In September, I had the unique opportunity to speak at Shine Bootcamp in Vancouver.
Shine is an organization dedicated to getting more women speaking on the stage at technology and business conferences — and their mission was a living, breathing thing that weekend.
Women from all over the globe packed the room to cheer each other on and take their turn on stage.
Conference scouts, Shine mentors, ardent supporters, and representatives from sponsoring companies including Unbounce, Copy Hackers, and Oki Doki were tucked in among the crowd.
The room was full to the brim with good energy and bright ideas.
As I stepped on stage at 11:10 that morning, I felt excited.
And I should have been a nervous wreck.
You see, the talk I was about to give was only a few hours old.
The story was painful to live through — but now, in retrospect, it’s a fun one to tell.
Apparently Preparation Is Not Always the Key to Success
Pretty much the instant you meet me, you can tell I’m what they call a “Type A” personality. Spend five minutes in my presence and you’ll know what an organized, deadline-driven planner I am. So when I my application to become a Shine speaker was accepted in mid-August, you know I got to work right away crafting my talk.
When I flew out to Vancouver at the end of September, my content was perfected, my slide deck was professionally designed (and gorgeous!), and I had the entire talk memorized so my nerves couldn’t possibly get the best of me on stage.
But you know what they say about the best laid plans …
Part of the Shine experience is getting feedback from a professional speaking mentor the day before the Sunday conference event. Each mentor was assigned three speakers to coach, and as a group we were to practice our talks and polish them up during two workshopping sessions that Saturday.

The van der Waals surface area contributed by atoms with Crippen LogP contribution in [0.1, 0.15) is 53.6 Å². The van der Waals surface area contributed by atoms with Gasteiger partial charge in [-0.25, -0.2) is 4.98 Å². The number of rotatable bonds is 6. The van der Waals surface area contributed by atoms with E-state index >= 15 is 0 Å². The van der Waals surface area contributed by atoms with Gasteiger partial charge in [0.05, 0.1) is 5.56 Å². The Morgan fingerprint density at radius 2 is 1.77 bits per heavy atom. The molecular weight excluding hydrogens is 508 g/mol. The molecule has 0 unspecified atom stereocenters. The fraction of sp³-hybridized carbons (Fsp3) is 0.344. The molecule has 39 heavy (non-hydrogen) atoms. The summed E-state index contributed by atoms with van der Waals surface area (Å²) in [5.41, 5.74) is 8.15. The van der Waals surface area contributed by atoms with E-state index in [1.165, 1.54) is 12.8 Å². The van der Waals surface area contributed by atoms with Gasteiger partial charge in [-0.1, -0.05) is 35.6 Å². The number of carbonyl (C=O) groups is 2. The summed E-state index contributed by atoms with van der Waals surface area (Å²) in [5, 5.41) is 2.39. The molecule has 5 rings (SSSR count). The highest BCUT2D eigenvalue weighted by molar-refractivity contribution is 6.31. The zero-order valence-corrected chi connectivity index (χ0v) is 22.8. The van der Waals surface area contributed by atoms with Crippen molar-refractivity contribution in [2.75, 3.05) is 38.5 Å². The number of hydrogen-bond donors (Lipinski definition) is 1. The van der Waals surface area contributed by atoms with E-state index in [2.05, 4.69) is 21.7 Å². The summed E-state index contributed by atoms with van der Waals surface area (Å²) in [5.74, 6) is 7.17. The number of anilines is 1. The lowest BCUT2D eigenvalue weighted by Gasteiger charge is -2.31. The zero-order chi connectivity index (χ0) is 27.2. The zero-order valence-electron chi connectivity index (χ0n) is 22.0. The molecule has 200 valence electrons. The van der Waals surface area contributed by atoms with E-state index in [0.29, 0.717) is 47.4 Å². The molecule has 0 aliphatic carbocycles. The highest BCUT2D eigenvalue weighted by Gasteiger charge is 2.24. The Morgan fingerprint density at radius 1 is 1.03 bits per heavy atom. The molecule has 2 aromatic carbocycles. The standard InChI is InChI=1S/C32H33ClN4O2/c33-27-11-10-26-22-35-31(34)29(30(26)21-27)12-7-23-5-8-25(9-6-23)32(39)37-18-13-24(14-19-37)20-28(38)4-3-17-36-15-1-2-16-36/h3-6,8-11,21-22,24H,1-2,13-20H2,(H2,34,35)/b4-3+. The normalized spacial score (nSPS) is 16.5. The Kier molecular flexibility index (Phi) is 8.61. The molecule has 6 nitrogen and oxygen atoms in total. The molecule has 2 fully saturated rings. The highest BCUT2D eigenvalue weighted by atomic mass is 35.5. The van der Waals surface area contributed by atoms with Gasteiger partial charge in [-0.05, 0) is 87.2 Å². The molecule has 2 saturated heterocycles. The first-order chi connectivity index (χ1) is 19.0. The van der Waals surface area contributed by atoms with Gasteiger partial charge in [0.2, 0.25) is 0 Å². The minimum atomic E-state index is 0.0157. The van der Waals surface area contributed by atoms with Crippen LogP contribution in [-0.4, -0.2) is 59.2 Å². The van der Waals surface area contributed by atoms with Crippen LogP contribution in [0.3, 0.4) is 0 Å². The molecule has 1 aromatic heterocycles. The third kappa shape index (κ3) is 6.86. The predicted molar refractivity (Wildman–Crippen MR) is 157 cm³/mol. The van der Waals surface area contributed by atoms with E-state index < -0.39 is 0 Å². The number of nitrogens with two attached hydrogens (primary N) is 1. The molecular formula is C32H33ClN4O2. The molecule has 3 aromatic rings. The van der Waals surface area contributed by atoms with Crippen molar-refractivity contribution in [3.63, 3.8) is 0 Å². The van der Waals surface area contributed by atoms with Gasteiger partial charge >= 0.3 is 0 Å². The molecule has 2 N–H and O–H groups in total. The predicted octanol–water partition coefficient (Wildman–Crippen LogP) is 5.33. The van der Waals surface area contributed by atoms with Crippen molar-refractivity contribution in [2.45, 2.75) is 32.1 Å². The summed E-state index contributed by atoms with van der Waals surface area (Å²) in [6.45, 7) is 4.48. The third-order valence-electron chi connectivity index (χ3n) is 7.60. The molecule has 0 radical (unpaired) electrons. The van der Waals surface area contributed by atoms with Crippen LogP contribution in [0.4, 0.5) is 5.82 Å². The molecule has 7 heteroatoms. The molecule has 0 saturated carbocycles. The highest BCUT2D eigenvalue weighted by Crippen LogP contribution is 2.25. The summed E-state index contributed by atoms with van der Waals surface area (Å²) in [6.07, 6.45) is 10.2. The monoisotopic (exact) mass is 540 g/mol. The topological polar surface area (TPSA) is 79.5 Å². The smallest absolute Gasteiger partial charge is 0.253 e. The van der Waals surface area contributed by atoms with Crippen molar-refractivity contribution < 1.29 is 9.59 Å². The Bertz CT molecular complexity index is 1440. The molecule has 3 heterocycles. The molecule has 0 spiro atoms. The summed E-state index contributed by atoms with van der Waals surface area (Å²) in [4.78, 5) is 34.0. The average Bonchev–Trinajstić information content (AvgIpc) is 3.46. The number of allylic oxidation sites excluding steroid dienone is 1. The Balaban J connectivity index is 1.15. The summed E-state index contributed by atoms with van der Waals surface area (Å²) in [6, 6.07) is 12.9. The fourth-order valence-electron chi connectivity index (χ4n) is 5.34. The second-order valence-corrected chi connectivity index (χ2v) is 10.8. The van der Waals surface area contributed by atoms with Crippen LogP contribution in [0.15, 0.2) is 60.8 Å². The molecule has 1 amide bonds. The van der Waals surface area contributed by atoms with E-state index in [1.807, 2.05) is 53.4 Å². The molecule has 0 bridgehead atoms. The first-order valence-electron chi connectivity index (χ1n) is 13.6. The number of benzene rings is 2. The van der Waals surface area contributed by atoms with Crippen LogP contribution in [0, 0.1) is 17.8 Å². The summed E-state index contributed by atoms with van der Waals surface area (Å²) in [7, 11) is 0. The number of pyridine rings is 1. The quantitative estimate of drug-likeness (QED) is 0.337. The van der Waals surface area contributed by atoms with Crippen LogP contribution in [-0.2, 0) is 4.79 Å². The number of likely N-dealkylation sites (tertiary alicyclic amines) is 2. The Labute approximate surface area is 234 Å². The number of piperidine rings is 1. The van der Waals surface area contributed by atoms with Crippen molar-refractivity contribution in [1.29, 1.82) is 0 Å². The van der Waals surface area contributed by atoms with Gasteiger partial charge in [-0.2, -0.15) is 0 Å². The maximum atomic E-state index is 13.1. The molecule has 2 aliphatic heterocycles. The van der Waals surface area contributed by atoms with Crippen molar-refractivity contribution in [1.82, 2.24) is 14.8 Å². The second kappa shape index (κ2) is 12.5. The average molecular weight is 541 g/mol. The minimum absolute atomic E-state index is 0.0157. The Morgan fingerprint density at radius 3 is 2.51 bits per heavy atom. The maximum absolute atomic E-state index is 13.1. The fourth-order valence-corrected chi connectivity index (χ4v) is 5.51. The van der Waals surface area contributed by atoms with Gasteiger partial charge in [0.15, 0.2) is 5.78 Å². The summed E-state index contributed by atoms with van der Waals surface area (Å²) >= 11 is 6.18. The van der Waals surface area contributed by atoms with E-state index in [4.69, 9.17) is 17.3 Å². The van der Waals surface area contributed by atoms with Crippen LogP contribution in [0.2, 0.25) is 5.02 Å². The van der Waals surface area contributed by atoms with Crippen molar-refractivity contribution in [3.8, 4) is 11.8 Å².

I was prepared to make a few changes to my talk.
I was NOT prepared for the rather vague feedback I received during our working sessions that day.
And I was NOT prepared when my assigned mentor — at 4:30 in the afternoon — asked me a question that caused me to doubt my entire presentation: “Why should anyone care about this?”
By that point, I was so burned out on my talk, I didn’t even care about it.
I knew I had to scrap my talk and start from scratch.
The Adventure Begins
I left the event headquarters absolutely exhausted, frustrated, a little bit angry … and on a mission.
Back at my hotel room, waiting for my room service to arrive, I began getting my gear out of my backpack. I pulled out my laptop, set it on the desk … and quickly realized I had left my power cord back at the event headquarters.
My laptop was down to 15% power.
There was absolutely no way I would be able to rebuild my talk that night without a power cord.
I called one of the event organizers in a panic. She didn’t have keys to get me back in the building, but she assured me she’d call the other organizers and try to find someone who could help.
A half hour later, I got a text message: “No one is picking up. Can you go buy a new power cord?”
Just then, my room service arrived. I asked the man who delivered it if he knew of any electronics stores around the hotel. Bless him — he knew of two.
(Shout out to the AMAZING employees of the Delta Hotel in downtown Vancouver!)
So after shoving the food down as quickly as possible, I set out on foot. In downtown Vancouver. At night. By myself.
The Quest for Power
I walked a few blocks to the first store the man had told me about — London Drugs. Interestingly, the basement was one large electronics store. I found an employee and asked him for help locating an HP laptop charger with a USB-C connection.
No dice. They only carried chargers for Apple products.
Defeated, but not hopeless, I walked a few more blocks up to Best Buy. If anyone would have an HP laptop charger, it would be Best Buy!
I walked back to the computer section and found two employees standing by. I told them my dilemma.